Tuesday, October 07, 2003


For over 50 years now the Holy Grail of academic political psychologists has been to find evidence of psychological inadequacy among conservatives. It has been a fool’s errand. All the supposed “proofs” collapse once they are subjected to critical examination (See Ray, 1983, 1988, 1990, 2003a & b; Ray & Najman, 1987). But the effort goes on.

The person leading the charge at the moment is someone I mentioned yesterday -- the Belgian psychologist Alain Van Hiel. He is pouring out articles on the subject at a great rate at the moment. Van Hiel is a bit different from his predecessors, however. Most psychologists simply hand out a bunch of questionnaires to their own students to gather “proof” of their theories. This is so laughable as to show that there is no sincere quest for the truth there. All they are really doing is saying that they KNOW what the truth is and any “evidence” at all will do to demonstrate the correctness of their ideas. Van Hiel, however, does real research. He goes out into the highways and byways for his surveys in addition to surveying his students. So I credit Van Hiel as a sincere seeker after truth.

He is however greatly handicapped by what has gone before him. He does not appear to be a psychometrician so rather than design his own scales (sets of questions), he constantly uses scales devised by his un-serious predecessors. This means that all his hard work has essentially gone for naught. His data is only as good as the scales he uses and those scales are pretty laughable. I have dissected two of the scales concerned in recent days (The Kruglanski “Need for closure” scale and the Sidanius “Social dominance Orientation” scale) so you only have to scroll down this page to see what a nonsense are the sort of scales that the unfortunate Van Hiel has to rely on.

I have written a full academic critique of four of Van Hiel’s recent articles here (or here) for those who want to pursue the topic in greater depth. For his own sake, I hope Van Hiel turns to more fruitful outlets for his energies in the future.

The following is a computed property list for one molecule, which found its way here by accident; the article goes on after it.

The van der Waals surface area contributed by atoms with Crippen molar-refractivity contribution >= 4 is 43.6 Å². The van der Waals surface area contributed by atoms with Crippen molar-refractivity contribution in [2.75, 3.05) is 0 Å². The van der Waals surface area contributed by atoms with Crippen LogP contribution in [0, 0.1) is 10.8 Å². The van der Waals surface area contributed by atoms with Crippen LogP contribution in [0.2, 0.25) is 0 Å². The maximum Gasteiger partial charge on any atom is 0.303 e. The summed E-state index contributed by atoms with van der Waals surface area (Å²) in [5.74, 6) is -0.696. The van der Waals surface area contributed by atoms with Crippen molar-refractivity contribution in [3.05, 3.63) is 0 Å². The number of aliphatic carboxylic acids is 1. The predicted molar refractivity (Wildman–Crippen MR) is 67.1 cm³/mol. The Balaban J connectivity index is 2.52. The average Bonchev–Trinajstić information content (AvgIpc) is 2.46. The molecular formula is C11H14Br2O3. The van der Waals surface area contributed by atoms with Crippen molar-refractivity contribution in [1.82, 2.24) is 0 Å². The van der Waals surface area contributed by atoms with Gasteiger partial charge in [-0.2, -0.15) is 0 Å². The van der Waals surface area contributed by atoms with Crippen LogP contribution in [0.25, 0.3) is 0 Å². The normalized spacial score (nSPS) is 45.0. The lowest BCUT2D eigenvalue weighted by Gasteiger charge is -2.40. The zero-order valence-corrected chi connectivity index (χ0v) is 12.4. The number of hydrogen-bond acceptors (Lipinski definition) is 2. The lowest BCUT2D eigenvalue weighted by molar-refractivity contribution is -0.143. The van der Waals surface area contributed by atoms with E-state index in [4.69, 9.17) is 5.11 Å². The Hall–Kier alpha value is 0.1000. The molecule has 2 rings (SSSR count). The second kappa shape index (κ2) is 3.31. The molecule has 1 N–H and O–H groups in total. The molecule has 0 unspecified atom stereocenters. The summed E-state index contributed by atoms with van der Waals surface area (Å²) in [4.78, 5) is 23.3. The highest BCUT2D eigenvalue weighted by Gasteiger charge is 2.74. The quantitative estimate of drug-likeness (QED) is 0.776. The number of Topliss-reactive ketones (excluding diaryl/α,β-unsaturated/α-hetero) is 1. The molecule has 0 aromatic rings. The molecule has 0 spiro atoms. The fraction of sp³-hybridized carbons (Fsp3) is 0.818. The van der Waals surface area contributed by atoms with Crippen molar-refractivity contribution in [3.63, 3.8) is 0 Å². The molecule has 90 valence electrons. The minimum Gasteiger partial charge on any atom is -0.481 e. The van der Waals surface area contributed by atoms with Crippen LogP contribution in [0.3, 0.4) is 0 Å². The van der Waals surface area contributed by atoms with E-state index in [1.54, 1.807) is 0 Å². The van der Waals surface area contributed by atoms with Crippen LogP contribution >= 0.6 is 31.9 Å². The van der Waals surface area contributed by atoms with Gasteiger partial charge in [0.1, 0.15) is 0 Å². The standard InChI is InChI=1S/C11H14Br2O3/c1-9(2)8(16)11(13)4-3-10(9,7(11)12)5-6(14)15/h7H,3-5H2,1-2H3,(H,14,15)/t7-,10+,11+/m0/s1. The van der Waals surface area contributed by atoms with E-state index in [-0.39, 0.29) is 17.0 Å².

Incidentally, most of the scales devised by Left-leaning political psychologists (see e.g. Ray, 1983 & 1990) are so poorly conceived that they end up showing negligible correlation with vote in the general population -- i.e. supposedly “Rightist” statements are just as often agreed to by people who vote for Leftist political parties as by people who vote for Rightist political parties. How embarrassing! The scales that I devise however, generally work very well -- providing correlations of up to .56 with vote (Ray & Wilson, 1976; Ray, 1984a &b). In other words, the results show that I DO know what the factors are that influence political stance in the general population, whereas the Leftist psychologists do not.

Ray, J.J. (1983). Half of all authoritarians are Left-wing: A reply to Eysenck and Stone. Political Psychology, 4, 139-144.
Ray, J.J. (1984a) Combining demographic and attitude variables to predict vote. Journal of Social Psychology, 122, 145-146.
Ray, J.J. (1984b) Attitude to abortion, attitude to life and conservatism in Australia. Sociology & Social Research 68, 236-246.
Ray, J.J. (1988) Cognitive style as a predictor of authoritarianism, conservatism and racism: A fantasy in many movements. Political Psychology 9, 303-308.
Ray, J.J. (1990) Book Review: Enemies of freedom by R. Altemeyer. Australian Journal of Psychology, 42, 87-111.
Ray, J.J. (2003a) Academic fakers. FrontPage Magazine, 27 August.
Ray, J.J. (2003b) Social dominance orientation: Theory or artifact?
Ray, J.J. & Najman, J.M. (1987) Neoconservatism, mental health and attitude to death. Personality & Individual Differences, 8, 277-279.
Ray, J.J. & Wilson, R.S. (1976) Social conservatism in Australia. Australian & New Zealand Journal of Sociology 12(3), 255-257.


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